White House Press Secretary Kayleigh McEnany received some criticism for comments made at her last press briefing. McEnany was discussing when schools could reopen during the coronavirus pandemic and backed up the Trump White House’s push to get kids back in school.
When saying why kids need to return to school, McEnany caused said “science should not stand in the way of this” which raised some eyebrows.
“The president has said unmistakably that he wants schools to open. I was just in the Oval talking to him about that, and when he says open, he means open and full, kids being able to attend each and every day at their school,” she said. “The science should not stand in the way of this, and as Dr. Scott Atlas said — I thought this was a good quote — ‘Of course we can do this. Everyone in the Western world; our peer nations are doing this. We are the outlier here.’
“Look at the JAMA Pediatrics study of 46 pediatric hospitals in North America that said the risk of critical illness from COVID is far less for children than that of seasonal flu. The science is on our side here, and we encourage for localities and states to just simply follow the science, open our schools. It’s very damaging to our children: There is a lack of reporting of abuse; there’s mental depressions that are not addressed; suicidal ideations that are not addressed when students are not in school. Our schools are extremely important, they’re essential, and they must reopen.”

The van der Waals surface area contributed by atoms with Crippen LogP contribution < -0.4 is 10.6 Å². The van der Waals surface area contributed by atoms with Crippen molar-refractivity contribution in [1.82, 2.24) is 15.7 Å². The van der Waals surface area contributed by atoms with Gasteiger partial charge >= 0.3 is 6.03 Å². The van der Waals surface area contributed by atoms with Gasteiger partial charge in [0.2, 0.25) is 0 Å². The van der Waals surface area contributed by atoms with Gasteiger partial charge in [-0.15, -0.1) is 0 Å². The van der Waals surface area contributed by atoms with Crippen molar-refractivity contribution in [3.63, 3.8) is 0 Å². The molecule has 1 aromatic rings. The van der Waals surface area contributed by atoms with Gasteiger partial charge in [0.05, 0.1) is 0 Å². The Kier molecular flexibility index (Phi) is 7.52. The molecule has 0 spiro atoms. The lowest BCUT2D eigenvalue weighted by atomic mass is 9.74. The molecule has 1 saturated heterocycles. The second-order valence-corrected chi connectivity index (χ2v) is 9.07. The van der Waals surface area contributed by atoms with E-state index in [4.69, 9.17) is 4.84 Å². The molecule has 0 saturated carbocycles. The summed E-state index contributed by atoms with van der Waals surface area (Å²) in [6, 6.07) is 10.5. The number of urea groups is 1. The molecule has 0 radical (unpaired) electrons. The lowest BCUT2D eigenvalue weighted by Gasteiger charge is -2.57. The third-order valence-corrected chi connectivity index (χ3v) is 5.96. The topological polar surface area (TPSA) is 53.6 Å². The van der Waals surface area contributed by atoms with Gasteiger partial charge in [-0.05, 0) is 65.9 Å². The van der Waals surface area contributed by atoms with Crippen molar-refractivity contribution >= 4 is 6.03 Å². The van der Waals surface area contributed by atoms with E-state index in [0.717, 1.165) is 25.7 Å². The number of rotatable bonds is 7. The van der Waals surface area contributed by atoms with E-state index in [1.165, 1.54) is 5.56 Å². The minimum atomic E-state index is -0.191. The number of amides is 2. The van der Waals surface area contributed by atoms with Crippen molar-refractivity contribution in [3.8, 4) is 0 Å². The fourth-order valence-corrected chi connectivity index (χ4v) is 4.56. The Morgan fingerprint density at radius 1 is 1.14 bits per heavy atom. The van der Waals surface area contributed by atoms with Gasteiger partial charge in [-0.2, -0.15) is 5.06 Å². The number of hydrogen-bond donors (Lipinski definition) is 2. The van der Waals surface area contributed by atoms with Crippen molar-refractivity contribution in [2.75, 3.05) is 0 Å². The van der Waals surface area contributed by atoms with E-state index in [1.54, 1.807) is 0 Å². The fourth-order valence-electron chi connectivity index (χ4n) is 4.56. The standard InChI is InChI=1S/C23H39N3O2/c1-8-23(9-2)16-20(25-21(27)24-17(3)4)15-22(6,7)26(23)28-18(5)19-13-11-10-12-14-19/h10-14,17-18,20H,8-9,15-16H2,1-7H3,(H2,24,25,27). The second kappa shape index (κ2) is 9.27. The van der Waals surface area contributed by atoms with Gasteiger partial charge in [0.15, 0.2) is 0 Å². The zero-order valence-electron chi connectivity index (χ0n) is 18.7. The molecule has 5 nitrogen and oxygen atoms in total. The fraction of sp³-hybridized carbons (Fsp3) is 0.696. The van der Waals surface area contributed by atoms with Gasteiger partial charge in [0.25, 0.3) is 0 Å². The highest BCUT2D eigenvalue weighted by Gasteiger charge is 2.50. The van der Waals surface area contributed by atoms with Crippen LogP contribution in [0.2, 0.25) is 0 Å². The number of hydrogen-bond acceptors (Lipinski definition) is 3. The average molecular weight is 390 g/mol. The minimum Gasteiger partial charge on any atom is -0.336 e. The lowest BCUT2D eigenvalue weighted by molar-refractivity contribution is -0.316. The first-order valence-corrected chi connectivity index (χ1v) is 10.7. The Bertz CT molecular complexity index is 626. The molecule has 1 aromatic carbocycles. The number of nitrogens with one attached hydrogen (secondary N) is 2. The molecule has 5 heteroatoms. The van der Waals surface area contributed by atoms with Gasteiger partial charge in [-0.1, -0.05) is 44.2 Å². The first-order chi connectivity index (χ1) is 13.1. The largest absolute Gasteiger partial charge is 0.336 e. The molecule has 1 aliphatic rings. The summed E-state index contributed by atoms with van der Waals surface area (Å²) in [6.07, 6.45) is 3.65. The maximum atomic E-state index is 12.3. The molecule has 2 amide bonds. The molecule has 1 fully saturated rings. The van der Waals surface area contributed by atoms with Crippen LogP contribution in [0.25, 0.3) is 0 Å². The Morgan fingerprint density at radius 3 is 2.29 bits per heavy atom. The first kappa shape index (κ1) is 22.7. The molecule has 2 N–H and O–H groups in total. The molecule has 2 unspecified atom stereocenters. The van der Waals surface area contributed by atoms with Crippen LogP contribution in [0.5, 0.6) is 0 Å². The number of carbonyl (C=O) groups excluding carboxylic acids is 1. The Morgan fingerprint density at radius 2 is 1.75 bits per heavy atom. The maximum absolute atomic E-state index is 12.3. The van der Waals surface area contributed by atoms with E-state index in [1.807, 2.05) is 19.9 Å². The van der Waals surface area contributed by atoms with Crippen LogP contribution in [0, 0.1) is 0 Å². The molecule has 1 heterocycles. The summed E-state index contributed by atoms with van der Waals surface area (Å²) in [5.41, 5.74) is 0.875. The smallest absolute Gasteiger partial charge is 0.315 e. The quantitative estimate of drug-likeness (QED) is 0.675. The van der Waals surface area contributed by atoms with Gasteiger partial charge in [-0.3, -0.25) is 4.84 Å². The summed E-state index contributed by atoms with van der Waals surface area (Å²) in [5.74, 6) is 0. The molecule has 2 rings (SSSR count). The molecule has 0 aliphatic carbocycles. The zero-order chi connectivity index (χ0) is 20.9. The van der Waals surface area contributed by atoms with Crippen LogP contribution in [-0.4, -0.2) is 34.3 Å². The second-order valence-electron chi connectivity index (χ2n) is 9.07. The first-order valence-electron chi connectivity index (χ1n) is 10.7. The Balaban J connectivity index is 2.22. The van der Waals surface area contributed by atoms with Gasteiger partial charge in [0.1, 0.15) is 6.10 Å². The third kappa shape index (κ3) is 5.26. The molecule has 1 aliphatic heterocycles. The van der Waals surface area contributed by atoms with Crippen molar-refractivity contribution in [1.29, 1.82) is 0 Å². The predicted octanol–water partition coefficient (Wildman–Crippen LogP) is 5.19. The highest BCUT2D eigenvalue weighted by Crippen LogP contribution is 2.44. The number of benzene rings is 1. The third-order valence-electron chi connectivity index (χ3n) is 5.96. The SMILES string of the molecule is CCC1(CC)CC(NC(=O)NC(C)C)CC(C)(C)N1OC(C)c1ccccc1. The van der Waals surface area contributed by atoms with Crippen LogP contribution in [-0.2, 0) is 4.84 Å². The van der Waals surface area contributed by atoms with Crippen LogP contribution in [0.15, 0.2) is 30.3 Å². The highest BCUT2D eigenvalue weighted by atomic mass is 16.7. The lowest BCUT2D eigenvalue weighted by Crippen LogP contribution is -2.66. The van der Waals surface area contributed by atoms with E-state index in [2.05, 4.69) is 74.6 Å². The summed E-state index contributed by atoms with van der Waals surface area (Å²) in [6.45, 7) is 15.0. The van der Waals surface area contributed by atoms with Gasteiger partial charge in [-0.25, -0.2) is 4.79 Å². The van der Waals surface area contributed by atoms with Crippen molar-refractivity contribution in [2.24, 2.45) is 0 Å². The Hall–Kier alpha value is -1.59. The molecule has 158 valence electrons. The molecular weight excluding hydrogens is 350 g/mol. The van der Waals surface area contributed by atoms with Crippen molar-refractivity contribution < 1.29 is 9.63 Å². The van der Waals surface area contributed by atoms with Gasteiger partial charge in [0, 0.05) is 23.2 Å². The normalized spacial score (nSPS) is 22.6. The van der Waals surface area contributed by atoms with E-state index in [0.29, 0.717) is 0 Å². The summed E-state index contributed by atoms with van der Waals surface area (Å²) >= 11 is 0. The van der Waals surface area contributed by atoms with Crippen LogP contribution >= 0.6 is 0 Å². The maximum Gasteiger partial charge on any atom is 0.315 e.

You can’t make this up.
Press Secretary Kayleigh McEnany just said that “the science should not stand in the way” of reopening schools.pic.twitter.com/G8jajTPTbA
— Rantt Media (@RanttMedia) July 16, 2020
Shortly after receiving backlash for her comments, McEnany said that they were taken out of context.
Case Study in Media Bias:
I said: “The science is very clear on this…the science is on our side here. We encourage our localities & states to just simply follow the science. Open our schools.”
But leave it to the media to deceptively suggest I was making the opposite point! https://t.co/vlxk3zRsgh
— Kayleigh McEnany (@PressSec) July 16, 2020
In context or not, the science should definitely contribute to whether schools open this fall. It may not be an ideal situation, but if schools are not safe for everyone who would be a part of making it work, then it’s best to delay the reopening until we are in the clear.